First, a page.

On June 11, 1982, Steven Spielberg's cinematic classic ET: The Extraterrestrial premiered at cinemas across the country. 36 years later, it's still one of the most iconic films in cinema history. To celebrate the anniversary, the Trivia Today team brings you these five interesting facts about ET...
Drew Barrymore Wanted to Star in Poltergeist, Not ET. Everyone knows that in addition to being a great movie, ET was a launching pad into Hollywood for a young Drew Barrymore who starred as Gertie in the film. But few people know that Barrymore originally auditioned for a different Spielberg film: Poltergeist. Spielberg wrote Poltergeist as an off-shoot of ET, and Barrymore was one of the first young actresses to try out for a role. However, Spielberg didn't feel like she was right for the role. Instead, he cast her in ET, and the rest is history.
The Winner of the "Best Picture" Oscar Thought ET Should Have Won. ET was nominated for nine Academy Awards in 1984 including both "Best Picture" and "Best Director" but lost both to Richard Attenborough's Gandhi. Following the win, Attenborough said, “I was certain that not only would E.T. win, but that it should win. It was inventive, powerful, [and] wonderful. I make more mundane movies.” That little bit of brown-nosing landed Attenborough a role in a future Speilberg film; he played John Hammond in Jurassic Park.
Reese's Pieces Sales Went Up 65 Percent After the Film Was Released. Spielberg's original ET script called for Elliott to lure ET into the house with M&M's, but the company declined to be involved in the film. Turns out that was a big mistake. When The Hershey Company offered their new product, Reese's Pieces, as an alternative, Spielberg and his team graciously accepted. As a result of the film's success, Reese's Pieces' sales increased by 65 percent following the film's release.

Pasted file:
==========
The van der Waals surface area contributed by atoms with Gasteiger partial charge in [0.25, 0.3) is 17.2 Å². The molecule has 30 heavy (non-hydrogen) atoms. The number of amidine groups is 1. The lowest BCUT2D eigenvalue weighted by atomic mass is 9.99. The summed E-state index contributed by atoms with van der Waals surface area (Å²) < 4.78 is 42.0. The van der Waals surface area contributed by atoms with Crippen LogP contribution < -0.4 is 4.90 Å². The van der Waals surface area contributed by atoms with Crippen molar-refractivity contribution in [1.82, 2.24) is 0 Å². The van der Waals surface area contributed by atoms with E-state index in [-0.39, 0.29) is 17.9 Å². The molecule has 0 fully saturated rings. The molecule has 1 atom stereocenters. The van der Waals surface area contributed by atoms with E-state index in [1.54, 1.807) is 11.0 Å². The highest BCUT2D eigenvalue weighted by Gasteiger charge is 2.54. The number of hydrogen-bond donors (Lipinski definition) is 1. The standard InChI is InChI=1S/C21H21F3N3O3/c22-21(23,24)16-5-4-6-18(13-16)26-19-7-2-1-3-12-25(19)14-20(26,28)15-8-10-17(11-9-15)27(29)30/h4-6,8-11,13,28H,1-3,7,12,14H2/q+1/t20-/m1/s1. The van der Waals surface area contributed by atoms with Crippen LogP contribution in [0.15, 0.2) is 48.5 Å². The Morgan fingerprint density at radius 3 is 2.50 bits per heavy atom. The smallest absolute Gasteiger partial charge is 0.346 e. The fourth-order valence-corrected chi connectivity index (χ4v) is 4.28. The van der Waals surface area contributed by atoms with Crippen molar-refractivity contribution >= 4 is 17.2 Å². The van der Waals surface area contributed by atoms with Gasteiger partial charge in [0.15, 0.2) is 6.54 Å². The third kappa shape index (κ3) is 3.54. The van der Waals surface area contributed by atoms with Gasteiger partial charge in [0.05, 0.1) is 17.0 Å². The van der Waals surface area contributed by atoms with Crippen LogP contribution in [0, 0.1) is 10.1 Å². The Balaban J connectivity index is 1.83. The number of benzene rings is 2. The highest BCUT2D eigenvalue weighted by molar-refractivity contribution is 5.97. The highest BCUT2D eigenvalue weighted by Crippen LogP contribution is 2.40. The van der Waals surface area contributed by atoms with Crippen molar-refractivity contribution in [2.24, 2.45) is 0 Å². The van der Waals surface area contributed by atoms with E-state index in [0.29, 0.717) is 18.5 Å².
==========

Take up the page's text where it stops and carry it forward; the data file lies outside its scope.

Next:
ET Was Supposed to Be Over Ten Million Years Old. The alien was also genderless and an omnivore. An elderly woman who smoked two packs of cigarettes a day did the voice for the film, and a 2'10'' actor did all of the puppeteering, except for the kitchen scenes where ET was played by a 10-year-old boy who had no legs and had mastered walking on his hands. According to Spielberg, his face was modeled after the poet Carl Sandburg, a pug, and Albert Einstein put together.
Harrison Ford and Corey Feldman Were Both Supposed to Have Cameos in the Film. Both Scenes Were Cut. Ford was set to play Elliott's school principal, and Feldman was offered a role in the film, too. But during the rewriting and editing process, both roles were cut from the film. Spielberg felt especially bad about cutting out the young Feldman and promised him a role in his next film. The movie would end up being Gremlins—the film that put Feldman on the map.